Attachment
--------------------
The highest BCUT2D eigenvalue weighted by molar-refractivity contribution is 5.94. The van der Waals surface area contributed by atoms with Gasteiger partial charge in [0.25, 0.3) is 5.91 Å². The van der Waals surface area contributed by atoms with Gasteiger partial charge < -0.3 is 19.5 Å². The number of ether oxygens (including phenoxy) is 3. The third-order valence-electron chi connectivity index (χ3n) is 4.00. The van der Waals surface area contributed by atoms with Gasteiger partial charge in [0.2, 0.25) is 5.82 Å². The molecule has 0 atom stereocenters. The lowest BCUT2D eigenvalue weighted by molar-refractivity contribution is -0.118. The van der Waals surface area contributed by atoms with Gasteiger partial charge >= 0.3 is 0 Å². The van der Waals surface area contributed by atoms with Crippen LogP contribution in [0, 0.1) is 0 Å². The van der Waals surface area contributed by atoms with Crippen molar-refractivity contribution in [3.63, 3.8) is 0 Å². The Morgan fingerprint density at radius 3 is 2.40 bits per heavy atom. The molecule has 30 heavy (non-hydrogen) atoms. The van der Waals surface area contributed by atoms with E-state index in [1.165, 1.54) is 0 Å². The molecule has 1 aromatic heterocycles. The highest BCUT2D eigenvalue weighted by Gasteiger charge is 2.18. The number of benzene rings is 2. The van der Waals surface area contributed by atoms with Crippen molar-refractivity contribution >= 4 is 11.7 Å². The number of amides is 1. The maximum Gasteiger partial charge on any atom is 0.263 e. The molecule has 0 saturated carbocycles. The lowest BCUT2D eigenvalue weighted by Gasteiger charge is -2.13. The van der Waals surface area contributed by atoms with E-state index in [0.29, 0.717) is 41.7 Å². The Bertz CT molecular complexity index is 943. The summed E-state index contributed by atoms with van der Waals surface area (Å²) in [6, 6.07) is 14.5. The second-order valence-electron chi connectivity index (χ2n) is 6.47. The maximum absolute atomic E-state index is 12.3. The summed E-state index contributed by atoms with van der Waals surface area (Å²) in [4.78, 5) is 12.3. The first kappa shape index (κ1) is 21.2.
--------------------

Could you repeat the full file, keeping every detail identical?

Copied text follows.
The highest BCUT2D eigenvalue weighted by molar-refractivity contribution is 5.94. The van der Waals surface area contributed by atoms with Gasteiger partial charge in [0.25, 0.3) is 5.91 Å². The van der Waals surface area contributed by atoms with Gasteiger partial charge < -0.3 is 19.5 Å². The number of ether oxygens (including phenoxy) is 3. The third-order valence-electron chi connectivity index (χ3n) is 4.00. The van der Waals surface area contributed by atoms with Gasteiger partial charge in [0.2, 0.25) is 5.82 Å². The molecule has 0 atom stereocenters. The lowest BCUT2D eigenvalue weighted by molar-refractivity contribution is -0.118. The van der Waals surface area contributed by atoms with Gasteiger partial charge >= 0.3 is 0 Å². The van der Waals surface area contributed by atoms with Crippen LogP contribution in [0, 0.1) is 0 Å². The van der Waals surface area contributed by atoms with Crippen molar-refractivity contribution in [3.63, 3.8) is 0 Å². The Morgan fingerprint density at radius 3 is 2.40 bits per heavy atom. The molecule has 30 heavy (non-hydrogen) atoms. The van der Waals surface area contributed by atoms with E-state index in [1.165, 1.54) is 0 Å². The molecule has 1 aromatic heterocycles. The highest BCUT2D eigenvalue weighted by Gasteiger charge is 2.18. The number of benzene rings is 2. The van der Waals surface area contributed by atoms with Crippen molar-refractivity contribution >= 4 is 11.7 Å². The number of amides is 1. The maximum Gasteiger partial charge on any atom is 0.263 e. The molecule has 0 saturated carbocycles. The lowest BCUT2D eigenvalue weighted by Gasteiger charge is -2.13. The van der Waals surface area contributed by atoms with E-state index in [0.29, 0.717) is 41.7 Å². The Bertz CT molecular complexity index is 943. The summed E-state index contributed by atoms with van der Waals surface area (Å²) in [6, 6.07) is 14.5. The second-order valence-electron chi connectivity index (χ2n) is 6.47. The maximum absolute atomic E-state index is 12.3. The summed E-state index contributed by atoms with van der Waals surface area (Å²) in [4.78, 5) is 12.3. The first kappa shape index (κ1) is 21.2.